Trade finance might not be the most common topic you hear discussed while out at a pub, but Lord Holmes and Trade Finance Global (TFG) agree; trade finance is cool.
Trade finance affects most of our everyday lives, it plays a role in almost every aspect of the modern economy. The vegetables in the supermarket that you buy, the device you are using to read this, and the clothes you are wearing all likely were part of a trade finance transaction.
That’s why transitioning to a more digitised system is such an essential topic in the trade world. How the industry transitions from paper to an online system is a multi-trillion-dollar question.
While at the ITFA and BCR: Trade & Investment Forum 2023, Trade Finance Global’s Deepesh Patel was happy to sit down and talk to Lord Holmes of Richmond MBE to discuss what the UK government is doing to support this digital transition.
Electronic Trade Documents Bill: moving trade into the 21st century
Lord Holmes gave an excellent overview of why we at TFG think trade finance is cool.
Lord Holmes said, “[Trade finance is] cool because it enables potential. Sure, economic potential, but social, individual, community, city, country, global potential is enabled through trade finance.”
But in order for trade to stay relevant into the future, the industry needs to modernise. The current system is far too bogged down by endless paper, creating inefficiencies throughout the process.
The pervasive use of paper creates inefficiencies in the process and leaves a negative environmental footprint. The UK government estimated that the trade industry uses 28.5 billion paper documents a year. The same report noted that the UK emitted roughly 2.5 million tonnes of carbon dioxide in 2018 simply from paper and printing in international trade.
This is precisely why the Electronic Trade Document Bill (ETDB) is so important to the industry, and the world at large.
Lord Holmes said the bill is “incredibly succinct, it’s incredibly simple, but it’s an incredibly powerful bill because it will enable trade documents to be held and transacted in electronic format.”
Possessibility: a key to electronic trade law
One of the most challenging aspects of moving towards the digitisation of trade is the possession of documents.
Possession of certain trade documents is relevant to determining who may exercise certain rights at law. Transfer of the possession of a document can also transfer the right or obligation on its face. However, under the current law, a trade document in electronic form is not possessible, because it is intangible. This is the result of two decisions: OBG v Allan and Your Response v Datateam.The University of Oxford Law Faculty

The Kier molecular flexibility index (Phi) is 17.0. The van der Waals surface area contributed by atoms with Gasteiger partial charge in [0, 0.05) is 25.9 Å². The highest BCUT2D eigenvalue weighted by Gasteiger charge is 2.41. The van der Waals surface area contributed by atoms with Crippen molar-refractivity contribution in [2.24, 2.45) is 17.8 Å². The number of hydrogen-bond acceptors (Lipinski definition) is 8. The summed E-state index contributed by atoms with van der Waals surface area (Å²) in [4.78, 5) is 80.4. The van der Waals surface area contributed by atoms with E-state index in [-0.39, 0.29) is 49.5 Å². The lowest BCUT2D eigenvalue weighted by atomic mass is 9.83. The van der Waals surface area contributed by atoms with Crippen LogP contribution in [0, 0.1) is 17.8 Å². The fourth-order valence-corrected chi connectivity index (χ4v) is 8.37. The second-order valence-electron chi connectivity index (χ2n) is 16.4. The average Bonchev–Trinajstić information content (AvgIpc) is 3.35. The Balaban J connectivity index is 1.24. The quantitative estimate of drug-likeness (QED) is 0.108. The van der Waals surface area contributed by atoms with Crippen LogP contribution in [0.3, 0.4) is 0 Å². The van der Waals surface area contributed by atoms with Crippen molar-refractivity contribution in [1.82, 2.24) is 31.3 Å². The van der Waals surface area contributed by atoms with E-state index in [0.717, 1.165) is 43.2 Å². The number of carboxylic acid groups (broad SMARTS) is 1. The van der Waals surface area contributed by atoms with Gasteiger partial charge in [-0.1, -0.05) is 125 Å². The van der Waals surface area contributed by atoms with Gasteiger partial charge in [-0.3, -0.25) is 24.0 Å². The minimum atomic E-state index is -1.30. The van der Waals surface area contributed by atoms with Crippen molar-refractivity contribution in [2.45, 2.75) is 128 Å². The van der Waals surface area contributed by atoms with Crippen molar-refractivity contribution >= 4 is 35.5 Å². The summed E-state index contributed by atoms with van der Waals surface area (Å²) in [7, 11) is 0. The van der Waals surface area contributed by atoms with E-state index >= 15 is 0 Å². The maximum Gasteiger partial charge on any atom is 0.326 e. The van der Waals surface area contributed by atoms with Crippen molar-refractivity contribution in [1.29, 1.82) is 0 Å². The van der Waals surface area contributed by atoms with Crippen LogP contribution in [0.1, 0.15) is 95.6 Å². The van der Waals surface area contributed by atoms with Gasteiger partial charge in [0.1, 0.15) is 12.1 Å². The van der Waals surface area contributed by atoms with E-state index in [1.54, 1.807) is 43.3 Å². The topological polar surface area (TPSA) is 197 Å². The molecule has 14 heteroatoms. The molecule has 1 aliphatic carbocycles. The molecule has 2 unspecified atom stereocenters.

The current laws do not account for digital trade documents and possessibility, but the new ETDB aims to fix this.
Lord Holmes said, “We have an even better opportunity through the common law principle of possession, which means that all those centuries of English law precedent can be brought to bear for the benefit of electronic trade documents.”
Applying centuries of common law precedent to the ETDB will help clarify the questions regarding the transfer or liabilities of goods. Without this legal clarity, the digital transition would struggle to gain widespread traction. After many detailed rounds of debate to ensure the ETDB covers all aspects of electronic trade, the bill is ready to be adopted in the near future.
Lord Holmes sits on the Special Bill Committee and has been instrumental in the development of the ETDB, reporting that the bill has “one final stage, a third reading in the House of Lords, which should be a formality. It then goes to the House of Commons. It should go through the Commons relatively speedily and we should have it enacted on the statute book, spring this year.”
Adaptability within the trade community
Though the ETDB represents a great step towards digitisation in the UK, the work has just begun. The UK government must educate everyone in the trade finance ecosystem, including bankers, insurers, traders and producers. This is the first step of making them comfortable with using the permissive legislation.
However, international trade requires two parties, so the UK must help other countries adopt similar bills. Lord Holmes said that the second step includes connecting with “key jurisdictions right around the world… to help to enable to support their legislatures to bring in similar acts so we can have electronic trade enabled right across the planet.”
As more individuals become comfortable with using electronic trade documents and more governments pass modernised legislation, trade digitisation will start seeing exponential growth in the coming years.
The personal side of international trade
Lord Holmes knows that international trade is more than just passing papers back and forth in some faraway office. Before moving to a career in the House of Lords, Lord Holmes spent 15 years as an athlete, representing Great Britain in the 1988 and 2000 Paralympic Games.
Spending much of his life travelling to compete in different countries, Lord Holmes developed an international perspective on everything in life, including trade and technology.
Lord Holmes said, “International trade and technology has always been an interesting place for me to operate, to bring about that potential, to enable, to empower, to unleash economic, social, individual potential.”
The very nature of international trade creates endless possibilities for expansion. Both for the industry and for the actors who operate in the space, which is especially exciting for young people looking to join the industry.
Lord Holes said, “[International trade] will open more doors than not, and you can plot your own path. And crucially, more than anything else, dream your dreams, make them a reality in the daylight and never, never let anybody tell you that you can’t.”